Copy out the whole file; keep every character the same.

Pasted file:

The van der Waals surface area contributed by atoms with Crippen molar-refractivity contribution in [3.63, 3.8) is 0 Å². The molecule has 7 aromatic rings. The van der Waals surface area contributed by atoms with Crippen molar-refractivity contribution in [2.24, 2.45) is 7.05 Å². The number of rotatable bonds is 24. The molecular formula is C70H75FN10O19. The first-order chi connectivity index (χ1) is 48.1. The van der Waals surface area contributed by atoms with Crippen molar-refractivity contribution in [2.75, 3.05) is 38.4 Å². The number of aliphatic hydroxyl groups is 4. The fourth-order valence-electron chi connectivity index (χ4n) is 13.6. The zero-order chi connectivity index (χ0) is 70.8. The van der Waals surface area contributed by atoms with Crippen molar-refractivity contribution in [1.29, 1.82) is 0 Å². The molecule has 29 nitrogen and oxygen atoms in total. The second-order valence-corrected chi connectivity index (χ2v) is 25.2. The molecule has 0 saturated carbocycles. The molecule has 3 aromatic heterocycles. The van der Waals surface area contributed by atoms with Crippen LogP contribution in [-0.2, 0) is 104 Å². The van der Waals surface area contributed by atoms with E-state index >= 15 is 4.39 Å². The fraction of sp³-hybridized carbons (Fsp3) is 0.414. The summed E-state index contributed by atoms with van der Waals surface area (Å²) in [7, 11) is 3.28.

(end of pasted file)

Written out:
The van der Waals surface area contributed by atoms with Crippen molar-refractivity contribution in [3.63, 3.8) is 0 Å². The molecule has 7 aromatic rings. The van der Waals surface area contributed by atoms with Crippen molar-refractivity contribution in [2.24, 2.45) is 7.05 Å². The number of rotatable bonds is 24. The molecular formula is C70H75FN10O19. The first-order chi connectivity index (χ1) is 48.1. The van der Waals surface area contributed by atoms with Crippen molar-refractivity contribution in [2.75, 3.05) is 38.4 Å². The number of aliphatic hydroxyl groups is 4. The fourth-order valence-electron chi connectivity index (χ4n) is 13.6. The zero-order chi connectivity index (χ0) is 70.8. The van der Waals surface area contributed by atoms with Crippen molar-refractivity contribution in [1.29, 1.82) is 0 Å². The molecule has 29 nitrogen and oxygen atoms in total. The second-order valence-corrected chi connectivity index (χ2v) is 25.2. The molecule has 0 saturated carbocycles. The molecule has 3 aromatic heterocycles. The van der Waals surface area contributed by atoms with Crippen LogP contribution in [-0.2, 0) is 104 Å². The van der Waals surface area contributed by atoms with E-state index >= 15 is 4.39 Å². The fraction of sp³-hybridized carbons (Fsp3) is 0.414. The summed E-state index contributed by atoms with van der Waals surface area (Å²) in [7, 11) is 3.28.